using your bullet journal for mental health

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Bullet journalling has been a hot buzzword in the planning community for a couple of years now – I first started doing it last year, and love the flexibility to not only build weekly and daily spreads that fit my needs, but also to keep all my ideas in one place. With the popularity, more examples and creative ways to use the journal have popped up everywhere – including ideas on how to use it to help manage mental health. Whether it’s tracking your habits like daily meditation, checking off planned workouts, or jotting down notes for therapy, there are so many ways to use a bujo to help you stay on focus. Today I’m giving you a peek into my journal and sharing some other posts and layouts that look like they could bring some helpful skills into your planner.

I recently discovered the No More Zero Days Reddit and love the concept of not having a “zero” day. It basically means that every day, you make some kind of progress toward your goals rather than giving in to the depression or anxiety that might make it feel otherwise impossible. A regular daily spread could work great for tracking your progress, but I also like having a dedicated page to write this down.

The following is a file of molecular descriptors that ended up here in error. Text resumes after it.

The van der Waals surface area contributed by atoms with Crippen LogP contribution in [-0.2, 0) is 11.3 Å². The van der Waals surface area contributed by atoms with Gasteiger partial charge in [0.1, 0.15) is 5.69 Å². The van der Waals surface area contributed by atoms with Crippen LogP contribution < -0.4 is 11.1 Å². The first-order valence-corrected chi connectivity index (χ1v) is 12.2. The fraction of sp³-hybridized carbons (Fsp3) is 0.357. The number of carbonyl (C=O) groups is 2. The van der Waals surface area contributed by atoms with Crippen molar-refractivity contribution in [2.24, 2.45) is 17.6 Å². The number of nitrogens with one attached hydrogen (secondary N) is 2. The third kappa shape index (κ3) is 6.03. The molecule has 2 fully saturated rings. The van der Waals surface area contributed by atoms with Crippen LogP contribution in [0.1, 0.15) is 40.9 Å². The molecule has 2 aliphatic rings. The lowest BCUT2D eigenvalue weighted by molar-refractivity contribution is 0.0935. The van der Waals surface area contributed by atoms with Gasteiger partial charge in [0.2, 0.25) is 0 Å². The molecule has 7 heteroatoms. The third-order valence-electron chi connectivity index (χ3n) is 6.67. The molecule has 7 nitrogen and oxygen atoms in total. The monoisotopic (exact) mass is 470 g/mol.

Something that I’ve learned about myself is that my mental health is very closely tied to money. Spending money does not make me feel good. Even when I’m deeply depressed and spending heavily, I’m not under some illusion that it’s going to make me any happier. I track my spending in my planner, and I also check in with my moods three times a day: in the morning, about halfway through the day, and before bed. If I didn’t know before, I would be able to see correlations between spending and emotions. You could even color code your emotion tracker, and add a column for it on your spending log – something similar to the color coding here!


In case it’s not already clear, I’m a person who has to write EVERYTHING down if I have a prayer to remember it. This includes things I want to talk to my therapist about – during the week if I notice I’m having trouble with something, I’ll write it here and bring it up if I’m in a session without much to say. I also try to note things afterward to help it really sink in.

If your therapist gives you homework (I love when mine does) it’s good to keep that all in the same spot as well. My last therapist had me start writing down “negative predictions” where I write down what I think is going to happen, and then what actually happens, as an exercise to try to help calm jumping to conclusions.

One of my favorite things is the “brain dump” idea – I read about it on Mashable a few years ago, and I really liked it as a way to help organize the thoughts I was having and get everything out in a creative way. I’ll make it a little artsy to serve to focuses – not only to get it out, but also the distraction of making it art gives me another thing to shift my focus onto.

I could go on and on, but I’ll just share a few other blog posts and spreads that I really like that look really helpful.

Bullet Journal Layout for Triggers

Mindfulness Bullet Journal

Could Starting a Bullet Journal Ease Your Anxiety?

Do you use a bullet journal? If you use a “traditional” planner, do you track your mental health in it?